Similar to Dennis Howlett’s post on The Point, one delegate at the event was really enthused about WIKILEAKS as a whistleblower resource. I checked with other NGO friends and it is indeed used widely by the activist community.

I see corruption as the sharp end of the sustainability debate and a huge, clear and present governance risk for business under current law mostly oriented around the US Foreign Corrupt Practices Act and nation states ratifying the 1997 OECD Convention. Actually, if the corruption problem can be understood and fixed from both demand and supply perspectives a lot of other good things start to fall into place.

Rudy in Drag

To update on my previous post NGOs in the YouTube World: Prepare for the Onslaught. I have now received the youtube play list which I share here. You too can watch the presentations from the Obama campaign, Virgin America’s Red Campaign, problems of contemporary slave labour and others.

Other than the web where else can you see Rudy Giuliani in drag smooching Donald Trump?

NGOs in the You Tube World: Prepare for the Onslaught

This was the rather breathless title for a side track at the Business for Social Responsibility conference in San Francisco last week. As it turned out the session was somewhat chaotic with most of the panel predictably trying to demonstrate hands on web campaigning but with poor AV and patchy wifi. Nevertheless, there were some really good moments. (I will post more on the BSR conference again)

The panel was made up with reps from Fleishman Hillard, YouTube, BSR, New Politics Institute, Carmot Strategic, Witness and BuzzLogic. Fleishmann Hillard memorably showed these videos as a, sort of,  stark warning to corporates.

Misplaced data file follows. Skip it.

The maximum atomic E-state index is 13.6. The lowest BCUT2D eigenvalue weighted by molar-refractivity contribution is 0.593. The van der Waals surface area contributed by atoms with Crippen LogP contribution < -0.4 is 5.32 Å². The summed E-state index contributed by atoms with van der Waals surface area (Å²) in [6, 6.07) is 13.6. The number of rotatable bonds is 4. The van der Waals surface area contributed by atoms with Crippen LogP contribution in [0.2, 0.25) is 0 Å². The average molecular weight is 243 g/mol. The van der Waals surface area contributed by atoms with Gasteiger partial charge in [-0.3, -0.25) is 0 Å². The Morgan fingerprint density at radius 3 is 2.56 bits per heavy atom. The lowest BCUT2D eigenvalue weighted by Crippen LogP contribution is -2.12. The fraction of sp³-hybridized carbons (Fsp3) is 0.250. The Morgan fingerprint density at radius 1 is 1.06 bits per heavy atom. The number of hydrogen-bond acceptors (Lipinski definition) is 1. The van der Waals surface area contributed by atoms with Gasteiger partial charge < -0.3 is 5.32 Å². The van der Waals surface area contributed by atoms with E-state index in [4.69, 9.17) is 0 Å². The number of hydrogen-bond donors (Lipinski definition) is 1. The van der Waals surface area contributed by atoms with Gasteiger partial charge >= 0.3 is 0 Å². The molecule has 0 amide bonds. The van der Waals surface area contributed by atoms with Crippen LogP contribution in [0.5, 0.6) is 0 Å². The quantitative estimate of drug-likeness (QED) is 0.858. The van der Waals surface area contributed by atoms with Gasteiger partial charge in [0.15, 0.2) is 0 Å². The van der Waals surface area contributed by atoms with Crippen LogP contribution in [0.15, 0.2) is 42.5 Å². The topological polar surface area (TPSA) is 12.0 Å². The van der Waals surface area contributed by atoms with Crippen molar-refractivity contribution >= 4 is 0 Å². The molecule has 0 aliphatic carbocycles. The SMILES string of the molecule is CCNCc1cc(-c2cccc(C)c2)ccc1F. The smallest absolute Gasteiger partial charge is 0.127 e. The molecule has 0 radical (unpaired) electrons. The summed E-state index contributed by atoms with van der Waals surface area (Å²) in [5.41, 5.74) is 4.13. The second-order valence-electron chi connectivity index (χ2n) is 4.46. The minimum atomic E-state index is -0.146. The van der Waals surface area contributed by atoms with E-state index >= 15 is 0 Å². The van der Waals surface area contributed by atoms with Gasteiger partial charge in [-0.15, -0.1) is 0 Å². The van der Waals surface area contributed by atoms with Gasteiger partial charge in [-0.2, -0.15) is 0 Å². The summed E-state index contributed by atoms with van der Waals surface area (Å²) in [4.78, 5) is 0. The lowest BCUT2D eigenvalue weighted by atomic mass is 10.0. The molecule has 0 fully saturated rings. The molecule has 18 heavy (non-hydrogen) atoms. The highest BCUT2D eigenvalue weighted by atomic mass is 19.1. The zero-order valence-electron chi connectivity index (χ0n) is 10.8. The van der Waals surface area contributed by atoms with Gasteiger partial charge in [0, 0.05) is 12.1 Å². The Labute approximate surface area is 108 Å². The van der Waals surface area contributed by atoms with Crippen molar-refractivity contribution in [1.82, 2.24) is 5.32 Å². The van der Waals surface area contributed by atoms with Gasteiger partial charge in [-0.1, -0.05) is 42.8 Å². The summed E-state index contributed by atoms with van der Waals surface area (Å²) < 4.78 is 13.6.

And After:

I was a bit disappointed not to get a balance of perspective on how business and civil society can also collaborate positively together for mutual benefit. Such partnerships are becoming more common place today though they will never and should never supplant the primary role of civil society actors as advocates. But who would have ever thought, the odd couple,  McDonalds and Greenpeace could ever work together? Well they have.

I asked the panel if CEO’s should blog on CSR and the unanimous answer was ‘yes’ (though in a controlled & limited manner), even from Fleishmann Hillard. This surprised me a bit as they were tending to play to the fear factor a bit with the Starbucks videos and also given their own experience. FH UK MD Kevin Bell now seems to have taken his blog down after a fire storm of criticism last year when he discussed his PR work on behalf of the Mauritius government. Some objected to the government retaining a PR firm to shape it’s message to citizens. I guess even the PR pros have to learn some tough lessons on social media communications.

I don’t know about an onslaught but I predict a bumpy road ahead as we all figure out how to utilize social media so corporations can become more transparent and accountable corporate citizens. However, I am convinced that social media can not only be a tool for advocacy campaigning but also can be used for positive collaboration between erstwhile strange bedfellows.